On the last day of my challenge I decided to try out one of the common faces of vegetarian diets, Quorn. I was pretty sceptical about how it would stack up against any of the meat based mince products but thought chilli represents Quorn’s best chance given the strong flavours involved in the dish.

The meal itself was pretty similar to one I have made many a time with red onion, carrot and some kidneys beans and a jar of sauce with the only change being the mince. All in all not a great difference but the Quorn was ok and the meal was enjoyable. I do think the meat version slightly outdoes the fungi in terms of taste and texture but can we really allow ourselves such a luxury given meat’s carbon footprint?

Once again, here are some snaps of my meal and the rather large portions I ended up making (although I did eat it all):

vegetarian chilli con carnevegetable chilli

My Final Thoughts On Vegetarian Meals

I have said from the start that this is not a trial to see if I could continue a vegetarian diet; I will be eating meat and fish in the future but one thing I have learnt is that vegetarian meals can be very tasty, very easy to make and quite noticeably cheaper than meat based ones. Indeed by my rough calculations, the average cost of each of these meals was £2.77 and this compares to around £4.50 for meals that include meat.

Before starting this short 5 day challenge, I honestly thought I’d get a little bored with my meals but this hasn’t really been the case. Whether or not I would do if I continued an exclusively vegetable based diet I can’t say but I will be building on my experiences and having even more vegetarian meals going forward. With meals such as the chilli where a suitable meat substitute gives a fairly satisfactory outcome, I will probably continue using this substitute but I cannot see too many Quorn products working their way onto my plate as I have had other comparative products before and they have not lived up to expectations.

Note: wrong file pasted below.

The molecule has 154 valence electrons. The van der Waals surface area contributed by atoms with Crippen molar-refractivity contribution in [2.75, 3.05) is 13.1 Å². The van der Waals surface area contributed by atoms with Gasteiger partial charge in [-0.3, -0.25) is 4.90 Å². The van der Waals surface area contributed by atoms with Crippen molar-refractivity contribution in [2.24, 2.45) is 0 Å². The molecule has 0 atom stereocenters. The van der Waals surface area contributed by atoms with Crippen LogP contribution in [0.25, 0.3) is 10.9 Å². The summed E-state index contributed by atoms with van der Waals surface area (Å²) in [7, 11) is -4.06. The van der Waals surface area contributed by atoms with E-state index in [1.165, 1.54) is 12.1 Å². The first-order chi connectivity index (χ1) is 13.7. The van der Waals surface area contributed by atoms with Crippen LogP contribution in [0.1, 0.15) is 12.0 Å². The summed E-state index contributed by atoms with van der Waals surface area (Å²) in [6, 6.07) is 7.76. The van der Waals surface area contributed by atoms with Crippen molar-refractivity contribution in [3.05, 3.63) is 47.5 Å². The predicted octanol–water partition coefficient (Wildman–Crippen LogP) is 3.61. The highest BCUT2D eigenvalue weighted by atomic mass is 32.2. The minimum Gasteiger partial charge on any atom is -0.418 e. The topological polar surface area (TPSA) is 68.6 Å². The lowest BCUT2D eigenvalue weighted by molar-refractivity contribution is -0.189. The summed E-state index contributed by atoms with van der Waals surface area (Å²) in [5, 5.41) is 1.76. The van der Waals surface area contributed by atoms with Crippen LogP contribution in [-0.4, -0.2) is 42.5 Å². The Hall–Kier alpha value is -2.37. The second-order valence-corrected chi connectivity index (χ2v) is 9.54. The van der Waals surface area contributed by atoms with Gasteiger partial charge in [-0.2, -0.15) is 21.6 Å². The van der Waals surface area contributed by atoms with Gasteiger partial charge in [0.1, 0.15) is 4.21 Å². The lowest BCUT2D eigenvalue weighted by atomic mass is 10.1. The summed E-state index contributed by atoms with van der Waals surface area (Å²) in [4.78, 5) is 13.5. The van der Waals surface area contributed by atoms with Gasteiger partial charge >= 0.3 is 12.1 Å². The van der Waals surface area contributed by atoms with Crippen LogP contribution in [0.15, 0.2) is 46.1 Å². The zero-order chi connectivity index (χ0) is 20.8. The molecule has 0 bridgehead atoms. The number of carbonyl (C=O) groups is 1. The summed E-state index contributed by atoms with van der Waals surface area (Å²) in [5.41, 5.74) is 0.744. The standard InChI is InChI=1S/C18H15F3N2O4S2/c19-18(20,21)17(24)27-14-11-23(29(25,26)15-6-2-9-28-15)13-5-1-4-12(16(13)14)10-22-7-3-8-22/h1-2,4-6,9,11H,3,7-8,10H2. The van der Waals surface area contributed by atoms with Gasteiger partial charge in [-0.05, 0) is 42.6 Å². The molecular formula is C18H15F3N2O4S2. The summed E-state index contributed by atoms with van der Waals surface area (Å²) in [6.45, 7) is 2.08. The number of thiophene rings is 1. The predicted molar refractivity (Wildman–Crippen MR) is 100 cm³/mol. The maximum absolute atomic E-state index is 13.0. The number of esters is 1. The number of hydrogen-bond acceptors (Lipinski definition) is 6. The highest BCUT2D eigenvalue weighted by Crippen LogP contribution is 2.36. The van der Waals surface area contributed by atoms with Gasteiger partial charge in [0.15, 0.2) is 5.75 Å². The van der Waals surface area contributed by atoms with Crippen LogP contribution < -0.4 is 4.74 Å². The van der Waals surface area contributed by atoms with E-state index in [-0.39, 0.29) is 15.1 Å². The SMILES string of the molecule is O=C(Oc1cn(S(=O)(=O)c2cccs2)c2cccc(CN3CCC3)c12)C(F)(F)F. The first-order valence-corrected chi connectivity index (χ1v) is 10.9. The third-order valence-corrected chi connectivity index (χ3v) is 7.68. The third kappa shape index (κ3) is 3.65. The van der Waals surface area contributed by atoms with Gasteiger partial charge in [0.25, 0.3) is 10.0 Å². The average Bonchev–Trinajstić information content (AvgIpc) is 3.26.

Overall I have been pleasantly surprised at how the challenge went. It has made me wonder how many meals, in a typical week, the general population have which contain no meat? I found this interesting article from the BBC showing how one fifth of the population like to eat meat every day although more than a quarter of people have reduced their meat consumption compared to 5 years ago (against the baseline date of the study).

I do think that the climate change effects of meat consumption need to be more prominently promoted to the everyday man on the street either through carbon labelling or some other public message paid for by tax payers; this approach could well be a more cost effective one in tackling emissions than current efforts to promote renewable energy for instance.

After reading my experiences, will you be eating fewer meals with meat in the future or do you consider it your right to eat whatever you like? Leave a comment below and share your thoughts with everyone else.

Steve (156 Posts)

I am chief writer and editor on Green Steve. Blogging since 2011, I like to delve into a wide number of topics to help people reduce their carbon footprint. You should follow me on Twitter here. And add me to your Google+ circles here.